We can still see justice as an eye for an eye, even if it makes us all blind.

Danny’s recent letter to our Fellows community advocates a heart-centred approach to living. What message could be more important today, given the weight of the crises we face.

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Danny Almagor OAM
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Dear Friends,

As I write this, my heart is filled with sadness. A war has begun between Israel and Gaza. There will be blood and pain and death on both sides, and we will be no closer to peace. I find it hard to understand the strategy of aggression and violence, pre-emptive or responsive, as a means to peace and freedom. When we feel wronged, or when terrible things happen against us, most of us want justice, and unfortunately still see justice as an eye for an eye, even if it makes us all blind. Here in Australia we are lucky to live in peace, but our social and political divides are also affecting us, as we see with the vitriol surrounding the upcoming referendum on an Indigenous voice to parliament. It’s easy and quite natural to sit in righteous indignation during times like this, but I must remind myself that there are good people on all sides. This is not to say that all sides are equal, or that some actions aren’t wrong or destructive, or that there aren’t nefarious actors poisoning the well for everyone, but to remind myself not to hate – and become the very thing that I am fighting against.

This is why we created the Small Giants Academy: to promote the wisdom of centring empathy and compassion in our hearts, and orient our actions towards a systemic transformation of our economy and society that supports all humans’ flourishing while living in harmony with the natural world. Towards this end, we have curated an incredible line-up of upcoming speakers and programs. Last night we hosted have Facebook whistle-blower Frances Haugen at the White House, discussing the creation of a safe and just online world. Coming up, author Sarah Wilson is talking to Berry about how to make sense of these complex times; peace activist and national geographic explorer Aziz Abu Sarah on crossing boundaries and ‘seeing the other side’, and Nate Hagens speaking about our energy blindness and the great simplification that’s heading our way. In December we have our annual Fellows Summer Gathering. Looking into the new year, we have Dan Ariely sharing his new book ‘Misbelief’ and why people believe what they do and so much more. MBE 2024 applications are closing soon (tell everyone you know to apply, there are still a couple spots left), we have our next Journey to Impact scheduled for February for those investors among you, and a list of impact safaris that will blow your minds including the Bhutan Gross National Happiness safari, takayna (Tarkine) forest safari and our Scandinavia sensemaking safari which I returned from a couple of weeks ago.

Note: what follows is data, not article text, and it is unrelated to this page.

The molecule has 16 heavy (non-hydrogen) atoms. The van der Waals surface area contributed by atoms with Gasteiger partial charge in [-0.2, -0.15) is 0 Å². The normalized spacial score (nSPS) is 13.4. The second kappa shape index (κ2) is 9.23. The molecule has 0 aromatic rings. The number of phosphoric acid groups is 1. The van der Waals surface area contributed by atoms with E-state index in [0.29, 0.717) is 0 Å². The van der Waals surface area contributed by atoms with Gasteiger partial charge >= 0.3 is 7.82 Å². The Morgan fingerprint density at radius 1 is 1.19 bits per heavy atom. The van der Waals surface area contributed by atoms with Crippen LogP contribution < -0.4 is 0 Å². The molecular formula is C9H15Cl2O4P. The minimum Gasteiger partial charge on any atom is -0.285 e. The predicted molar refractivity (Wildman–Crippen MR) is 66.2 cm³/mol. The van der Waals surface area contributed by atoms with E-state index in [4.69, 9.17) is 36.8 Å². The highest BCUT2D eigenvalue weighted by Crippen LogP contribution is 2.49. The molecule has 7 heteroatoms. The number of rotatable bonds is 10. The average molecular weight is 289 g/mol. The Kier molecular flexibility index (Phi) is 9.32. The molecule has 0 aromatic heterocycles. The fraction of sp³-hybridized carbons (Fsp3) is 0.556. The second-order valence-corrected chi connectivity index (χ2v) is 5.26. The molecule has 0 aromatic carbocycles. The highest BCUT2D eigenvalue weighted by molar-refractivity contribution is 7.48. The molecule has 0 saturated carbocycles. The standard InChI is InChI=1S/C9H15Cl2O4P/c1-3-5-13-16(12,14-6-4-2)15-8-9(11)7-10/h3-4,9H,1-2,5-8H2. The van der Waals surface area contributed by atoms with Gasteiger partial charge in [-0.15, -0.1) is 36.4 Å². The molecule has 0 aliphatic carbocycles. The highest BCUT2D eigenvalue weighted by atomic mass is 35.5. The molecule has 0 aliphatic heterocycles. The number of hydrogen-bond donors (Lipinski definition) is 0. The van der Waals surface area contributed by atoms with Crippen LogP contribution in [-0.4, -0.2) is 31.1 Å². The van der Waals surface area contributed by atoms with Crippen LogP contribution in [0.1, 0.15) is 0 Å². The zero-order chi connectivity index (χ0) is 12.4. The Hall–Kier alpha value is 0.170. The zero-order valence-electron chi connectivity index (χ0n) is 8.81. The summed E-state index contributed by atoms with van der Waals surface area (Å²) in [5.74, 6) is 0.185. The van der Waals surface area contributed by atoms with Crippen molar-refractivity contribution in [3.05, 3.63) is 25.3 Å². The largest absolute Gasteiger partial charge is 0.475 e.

Speaking of the Scandinavia Impact Safari, it has been a complicated experience to process and particularly difficult to come back to a relatively sleepy Australia. We met with such extraordinary people doing incredible work around the world and over the next months, we will bring them closer to you through our programs and events. One idea I would like to share was from Daniel Schmachtenberger, who we hung out with a few times during the trip. Amongst his alarming updates around the meta-crisis and our current predicament, he shared a sense of the psychological journey most of us go through. Daniel described these stages as pre-tragic, tragic and post-tragic.